Watergate — Dean’s Break with the White House: The Ethics of a Lawyer Representing an Organization in Reporting Crime or Fraud That Is Continuing 2016 (Online Seminar)

MCLE Credits: 3.0
Ethics Credits Included: 3.0

MCLE Credit: 3.0 (Ethics: 3.0)
Live-Interactive Credit: 0.0
Price: $180 (Includes a downloadable audio version.)
Viewable Through: 5/31/2019


A pre-recorded streaming VIDEO replay of the May 2016 live seminar, Watergate — Dean’s Break with the White House.

Featuring Former Nixon White House Counsel John W. Dean

Watergate changed the world we live in, and in doing so it also changed the world of legal ethics. This new program begins after Dean’s March 21, 1973, warning to President Richard Nixon that a “cancer” was growing on his presidency, and discusses the dramatic twists and turns, as Dean hires a lawyer, meets with prosecutors and eventually Senate investigators, and ultimately breaks with the president. He then becomes the target of the administration and somehow navigates through treacherous waters to safe harbor, ending the cover-up.

John Dean and Jim Robenalt’s CLE programs have been hailed by attendees across the country as the best CLE in the nation. Dean’s role as White House counsel is used as a case study to explore the ethics of representing an organization and the “report up” and “report out” requirements of Model Rule 1.13. As a lawyer for the organization, what are the duties and obligations if a report up to the highest authority within an organization has failed and crime or fraud continues? Rule 1.13 of the Code of Professional Conduct (the “Model Rules”) provides that the lawyer may “report out” what the lawyer knows, regardless of the duty of confidentiality imposed by Rule 1.6. And the lawyer’s duties become even more complicated if the lawyer has participated, knowingly or not, in the wrongdoing that gives rise to the reporting obligation. How then does the lawyer extricate himself or herself? When is resignation enough? When does a lawyer need to engage in a “noisy” withdrawal?





John W. Dean

Before becoming Counsel to the President of the United States in July 1970 at age thirty-one, John Dean was Chief Minority Counsel to the Judiciary Committee of the United States House of Representatives, the Associate Director of a law reform commission, and Associate Deputy Attorney General of the United States. He served as Richard Nixon’s White House lawyer for a thousand days.

Mr. Dean did his undergraduate studies at Colgate University and the College of Wooster, with majors in English Literature and Political Science. He received a graduate fellowship from American University to study government and the presidency, before entering Georgetown University Law Center, where he received his J.D. in 1965.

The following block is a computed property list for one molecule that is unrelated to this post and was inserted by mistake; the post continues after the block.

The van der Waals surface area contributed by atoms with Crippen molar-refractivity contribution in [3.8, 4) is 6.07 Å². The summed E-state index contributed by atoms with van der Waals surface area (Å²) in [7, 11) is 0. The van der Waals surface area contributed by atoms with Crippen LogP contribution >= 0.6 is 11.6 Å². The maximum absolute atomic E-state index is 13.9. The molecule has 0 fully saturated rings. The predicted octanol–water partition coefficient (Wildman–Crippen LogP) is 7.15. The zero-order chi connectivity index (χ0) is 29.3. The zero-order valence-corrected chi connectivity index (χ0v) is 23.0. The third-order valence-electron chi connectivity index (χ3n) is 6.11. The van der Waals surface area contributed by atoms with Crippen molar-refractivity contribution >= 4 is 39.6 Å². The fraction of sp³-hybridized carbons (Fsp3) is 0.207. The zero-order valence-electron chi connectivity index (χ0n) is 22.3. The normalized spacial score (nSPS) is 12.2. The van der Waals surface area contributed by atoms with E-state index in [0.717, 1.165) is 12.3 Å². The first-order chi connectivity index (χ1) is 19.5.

Mr. Dean initially recounted his days in the Nixon White House and Watergate in two books, Blind Ambition (1976) and Lost Honor (1982). He recently published The Nixon Defense: What He Knew and When He Knew It (2014), his 12th book (10th since retiring), which returns to Watergate and is based on new material now available.  It was this material that prompted him and Mr. Robenalt to develop this CLE.  Mr. Dean lives in Beverly Hills, California, with his wife, Maureen, and now devotes full time to writing and lecturing, having retired from his career as a private investment banker. 

James David Robenalt

Jim Robenalt is a partner and former Chair of the Business Litigation group at Thompson Hine LLP’s Cleveland office.  Mr. Robenalt is also the author of two non-fiction books dealing with the American presidency: Linking Rings: William W. Durbin and the Magic and Mystery of America (Kent State University Press 2004) and The Harding Affair: Love and Espionage During the Great War (Palgrave 2009).  He is a recognized leader in judicial reform in Ohio.

Mr. Robenalt teaches and instructs on the legal ethics and the representation of an organization under new Model Rules 1.13 and 1.6. Using John Dean as fact witness and Watergate as a case study, he and Mr. Dean have developed an interactive, fast-paced program that explores the duties of an attorney representing an organization when wrongdoing is uncovered.  Rule 1.13 defines “organization” broadly, including corporations, partnerships, unions, governmental entities, and the like.

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